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Doors in doors, shelves on shelves, better storage for yourselves.
After getting a little teaser at the Samsung press conference earlier in the week, we finally had a chance to get our hands on the Food ShowCase refrigerator out on the showroom floor. This new side-by-side appliance boasts some pretty significant design changes, blending door-in-door accessibility with completely revamped and reorganized door storage.
Happy Families through Easy-Access Food
At the press conference earlier in the week, BK Yoon—Samsung's President of Consumer Electronics—explained that there was a key goal designers had in mind when crafting the ShowCase's design: "No more chaos, and a happier home." The concept behind this is that consumers tend to cram their fridges full of food that's easy to lose track of, and that door shelves are thought of as secondary storage for anything from condiments to loose bags of leftovers: essentially, items that aren't used often or will eventually be thrown away.
It's the door that makes this fridge unusual. If you read our review of the LG LFX31945ST, you're already familiar with the door-in-door concept. For those of you who haven't, it more or less boils down to a fridge door that can be opened twice: open the outer portion (the ShowCase door) to get at smaller shelves for quick access to frequently-used items, or open the full door (the InCase door) to get at the bulk of the fridge's storage space. The ShowCase applies the door-in-door approach to the entire fresh food compartment, sporting multiple drawers each with the designated label.
The labels are meant to break down food storage based on family need. At the top, you've got the sauce and cheese drawers, meant to store that adults might use for cooking. In the middle is a drink case and a snack case, mid-height access for all members of the family. Right at the bottom is the kids drawer, perfectly situated for the littlest member of the household, as well as a multi-bin for all-purpose items. It's not perfect, and relies heavily on consumer shopping that fits within certain patterns—this won't necessarily work as well for folks that don't cook a lot, or consumers without children. That said, for its target demographic, it makes a surprising amount of sense and could have a major impact on the fairly stagnant world of fridge design.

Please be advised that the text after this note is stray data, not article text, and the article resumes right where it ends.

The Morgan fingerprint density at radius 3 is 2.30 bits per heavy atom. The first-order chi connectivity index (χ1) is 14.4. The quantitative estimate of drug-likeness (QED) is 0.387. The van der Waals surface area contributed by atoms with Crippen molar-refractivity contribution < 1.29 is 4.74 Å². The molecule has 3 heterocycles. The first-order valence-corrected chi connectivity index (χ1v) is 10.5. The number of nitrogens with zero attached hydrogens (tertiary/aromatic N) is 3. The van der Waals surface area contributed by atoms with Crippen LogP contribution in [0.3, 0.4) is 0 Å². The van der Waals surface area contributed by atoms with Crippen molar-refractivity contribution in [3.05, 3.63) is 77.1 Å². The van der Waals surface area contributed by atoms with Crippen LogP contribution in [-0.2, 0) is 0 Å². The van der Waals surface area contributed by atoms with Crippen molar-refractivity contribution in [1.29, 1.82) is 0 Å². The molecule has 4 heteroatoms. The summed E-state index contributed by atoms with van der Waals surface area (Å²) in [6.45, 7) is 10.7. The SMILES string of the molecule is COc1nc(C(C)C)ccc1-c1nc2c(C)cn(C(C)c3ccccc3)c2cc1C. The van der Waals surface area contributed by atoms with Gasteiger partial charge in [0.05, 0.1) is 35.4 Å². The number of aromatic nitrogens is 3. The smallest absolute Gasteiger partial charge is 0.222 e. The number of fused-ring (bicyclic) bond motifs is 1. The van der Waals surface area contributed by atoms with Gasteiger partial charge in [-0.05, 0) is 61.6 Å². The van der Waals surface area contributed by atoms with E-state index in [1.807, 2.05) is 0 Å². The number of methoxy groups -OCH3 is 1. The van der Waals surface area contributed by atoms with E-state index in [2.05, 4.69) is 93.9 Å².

You may be wondering how all of this impacts the freezer. Well, folks, the answer is: It doesn't. The freezer is just the same as ever.
Yes, but does it work?
Unlike the LG we tested, which had a button release for the door-in-door portion, the Samsung just has you push on a part of the door frame. Recessed handles are easy to grip, and fall more or less halfway between traditional extruding handles and the handle-free kitchen trend we've been seeing at IFA this year.
Drawers slide with all the smoothness you'd expect from a high-end appliance. Even the fridge shelves, which act as drawers when you're using the outer ShowCase door, slide in and out with ease. We really didn't have any issue with this fridge in terms of usability—a good start for a new product.
The controls on this model are very basic, but in an interview with Kevin Dexter, Senior VP of Sales & Marketing for Samsung, it was explained to us that the model being sent to the US is going to be somewhat different from this one. The folks at Samsung know we here on the other side of the pond like our ice and water dispensers, so we're going to get a version of the ShowCase that has those features built in. It'll mean a different control panel, and as such, a different interactive user experience.
As far as aesthetics go, the Food ShowCase was definitely not the most attractive fridge at IFA. (But really, how can you compete with a rainbow of colorful retro fridges, or one with a faux-granite finish?) The stainless finish on the show floor model was still quite sleek, and also incredibly reflective.
In fact, the fridge door interior is also made of metal. While it certainly does make for a nice visual impact—we've seen more than our share of fridges that look great on the outside and cheap on the inside—it apparently has a practical application, too. The door interior is supposed to help keep the fridge cold, since the metal retains the chill found in the air. Again, this is something we'll have to judge for ourselves when we can run some energy tests; Metal Cooling could turn out to be nothing more than market-speak or it could actually have an impact on performance. Regardless of performance, we do know it looks pretty darn good.